S. Lewis Johnson Teachings

March 31, 2010 1 comment

Here is a brief excerpt from the first message in S. Lewis Johnson’s “Life of David” series, an 8-part series he taught in the late 1970s.  He did this series at the same time as the Genesis series, which he makes reference to.  He had recently preached through the section on Esau and Jacob, as here he likens Saul to Esau, the more likeable guy that we could relate to  — in contrast to Jacob and David.  Johnson also makes reference to the Dallas Cowboys’ Roger Staubach.

It’s possible that a man like Abraham excelled David in faith because when we think of Abraham we think of the great exemplar of faith.  He was the great man of faith, and he is the one who is used as the illustration of faith in the New Testament.  Probably Elijah excelled him in forcefulness because Elijah was the prophet of fire, and no doubt some could make a good case for Moses excelling him in communion with the Lord.  But when you look at David as a versatile man, it’s probably doubtful that any of these men excelled David in versatility for he was a man who had numerous talents and gifts given him by God.  He was a man of faith.  He was a forceful man.  He was a warrior.  He also was a man who spent a great deal of time in fellowship and communion with the Lord.  And so he’s a well rounded man of God.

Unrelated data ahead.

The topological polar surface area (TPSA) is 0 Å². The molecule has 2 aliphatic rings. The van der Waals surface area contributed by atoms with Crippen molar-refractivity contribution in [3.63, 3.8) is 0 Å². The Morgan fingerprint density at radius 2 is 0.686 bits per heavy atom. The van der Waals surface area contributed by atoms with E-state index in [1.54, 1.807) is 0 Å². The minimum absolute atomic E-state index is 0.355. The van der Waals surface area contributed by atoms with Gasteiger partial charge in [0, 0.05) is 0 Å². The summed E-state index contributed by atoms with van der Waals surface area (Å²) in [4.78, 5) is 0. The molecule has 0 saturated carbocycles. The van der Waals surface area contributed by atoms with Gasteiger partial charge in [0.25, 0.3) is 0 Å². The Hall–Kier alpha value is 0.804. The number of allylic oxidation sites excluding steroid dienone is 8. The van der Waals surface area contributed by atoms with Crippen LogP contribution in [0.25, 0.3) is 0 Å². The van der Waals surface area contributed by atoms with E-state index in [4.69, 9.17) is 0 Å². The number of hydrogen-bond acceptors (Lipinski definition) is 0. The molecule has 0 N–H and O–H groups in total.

From S. Lewis Johnson’s Acts series, Acts 21, on the matter of Paul’s attitude towards the Mosaic law:

To put it in the words of one of the finest New Testament commentators, “A truly emancipated spirit, such as Paul’s is not in bondage to its own emancipation.”  We are free to put ourselves under law, for a particular reason, Paul says.  But that doesn’t mean that we are not free.  We are free.  We are free to be under the law.  We are free from the law, or we are free for the exercise of the law upon occasion.

But, now, when it comes to the gospel that’s a different matter.  If, for example, our action of being under law compromises the principle of grace, then the apostle will not submit to a legal requirement.  And the finest illustration of this is the passage in Galatians chapter 2, and Titus’ circumcision.  Timothy is desired to be circumcised, in order that they might have ministry and freedom of it.  But in Titus’ case, where the issue was circumcision as a means of salvation, listen to what Paul says about that.

Galatians 2, verse 1, “Then fourteen years after I went up again to Jerusalem with Barnabas, and took Titus with me also.  And I went up by revelation, and communicated unto them that gospel which I preach among the Gentiles, but privately to them, which were of reputation, lest by any means I should run, or had run, in vain.  But neither Titus, who was with me, being a Greek, was compelled to be circumcised:  And that because of false brethren unawares brought in, who came in privily to spy out our liberty which we have in Christ Jesus, that they might bring us into bondage.”